US Securities and Exchange Commissioner highlights data security issue as a key problem

December 17, 2014 |

Under the Privacy Act there is an obligation to provide adequate data security, at Australian Privacy Principle 11.  The Privacy Commissioner’s guidelines attempt to set out what is expected of entities.  Those guidelines are drafted in the broad and suffer from being very generalised.  Absent determinations, enforceable undertakings it is difficult to determine what the benchmarks are.  Clearly industry standards are relevant.  As posted previously (found here) the New York Department of Financial Services has issued a detailed letter regarding what is expected in the event of an IT/cybersecurity examination. It is an area where the United States Regulators are, albeit in a piecemeal and sectoral manner, taking more detailed an pro active steps than the Privacy Commissioner in Australia.

The importance of maintaining proper data security is highlighted in a World Today story, broadcast earlier this afternoon titled US Securities and Exchange Commissioner increasingly concerned about cyber security risks.

It provides (with highlights)

NICK GRIMM: The global financial crisis prompted regulators around the world to toughen laws overseeing the finance industry and share markets but putting those laws in place is proving to be something of a challenge.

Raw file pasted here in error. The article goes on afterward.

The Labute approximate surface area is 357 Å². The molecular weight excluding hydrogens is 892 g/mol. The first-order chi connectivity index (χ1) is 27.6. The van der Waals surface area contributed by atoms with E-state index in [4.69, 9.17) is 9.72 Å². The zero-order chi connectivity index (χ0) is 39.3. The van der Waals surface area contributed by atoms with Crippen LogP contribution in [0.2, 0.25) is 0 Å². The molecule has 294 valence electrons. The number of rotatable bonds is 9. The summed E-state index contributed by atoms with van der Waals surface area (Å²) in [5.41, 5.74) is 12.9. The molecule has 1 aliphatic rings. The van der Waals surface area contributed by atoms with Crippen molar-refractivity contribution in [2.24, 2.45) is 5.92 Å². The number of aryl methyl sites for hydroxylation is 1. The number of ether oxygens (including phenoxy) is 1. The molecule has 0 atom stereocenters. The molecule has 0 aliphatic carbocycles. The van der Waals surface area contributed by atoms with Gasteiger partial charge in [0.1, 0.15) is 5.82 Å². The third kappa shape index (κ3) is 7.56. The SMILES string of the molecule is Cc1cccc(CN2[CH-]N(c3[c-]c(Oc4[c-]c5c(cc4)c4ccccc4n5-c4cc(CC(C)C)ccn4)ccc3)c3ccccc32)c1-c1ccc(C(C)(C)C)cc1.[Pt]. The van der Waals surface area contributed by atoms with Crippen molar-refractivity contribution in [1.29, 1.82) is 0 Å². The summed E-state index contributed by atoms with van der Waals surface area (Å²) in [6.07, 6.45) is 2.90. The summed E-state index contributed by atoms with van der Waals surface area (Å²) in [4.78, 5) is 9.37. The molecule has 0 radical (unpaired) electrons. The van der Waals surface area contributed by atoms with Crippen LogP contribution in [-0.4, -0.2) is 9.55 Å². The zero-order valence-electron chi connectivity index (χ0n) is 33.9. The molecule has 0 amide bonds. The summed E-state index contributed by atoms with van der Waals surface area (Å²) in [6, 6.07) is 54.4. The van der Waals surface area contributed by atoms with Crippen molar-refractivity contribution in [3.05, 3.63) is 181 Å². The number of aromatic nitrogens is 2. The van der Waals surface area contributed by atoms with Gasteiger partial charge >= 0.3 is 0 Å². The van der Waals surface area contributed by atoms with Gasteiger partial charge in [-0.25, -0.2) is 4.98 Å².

The US is only half way through implementing what’s known as the Dodd-Frank financial reforms which strengthen the hand of regulators.

Mike Piwowar is a commissioner at the US securities regulator, the Securities and Exchange Commission, and he says that issue, along with cyber security, are the things that keep him awake night.

He was the Republican chief economist for the US Senate Committee on Banking and was a senior economic adviser at the White House during the global financial crisis.

He spoke to Sue Lannin at a financial conference in Sydney.

MIKE PIWOWAR: In the United States the biggest challenge is implementing Dodd-Frank.

So in the wake of the crisis, congress passed a 2,300 page law, which tasked the regulators with promulgating about 400 new rules.

Four and a half years later, after Dodd-Frank was passed in July of 2010, we’re still only about half way done with implementing Dodd-Frank.

SUE LANNIN: The global financial crisis, the cause is said to be not enough regulation so has the pendulum swung back the other way now?

MIKE PIWOWAR: That’s one question. One is have they got it right in terms of has the legislation focused on the right things, right?

I personally am sceptical in terms of whether Dodd-Frank was effective at addressing all the problems within the crisis in addition to that; there are many provisions in Dodd-Frank that have absolutely nothing to do with the crisis.

SUE LANNIN: What keeps you awake at night?

MIKE PIWOWAR: Cyber security risks.

I used to think that the next potential problem that we would see would be something like a rogue trader in a large financial institution potentially having spill-over effects at other institutions and causes disruptions in certain markets.

I have increasingly become concerned about cyber security risks and just the sheer number of attacks that happen on a daily basis across all the financial institutions that we have.

On the good side of the ledger, it seems that financial institutions, because they are at the forefront of the cyber attacks, and why, because that’s where the money is, they seem to be pretty good relative to other companies.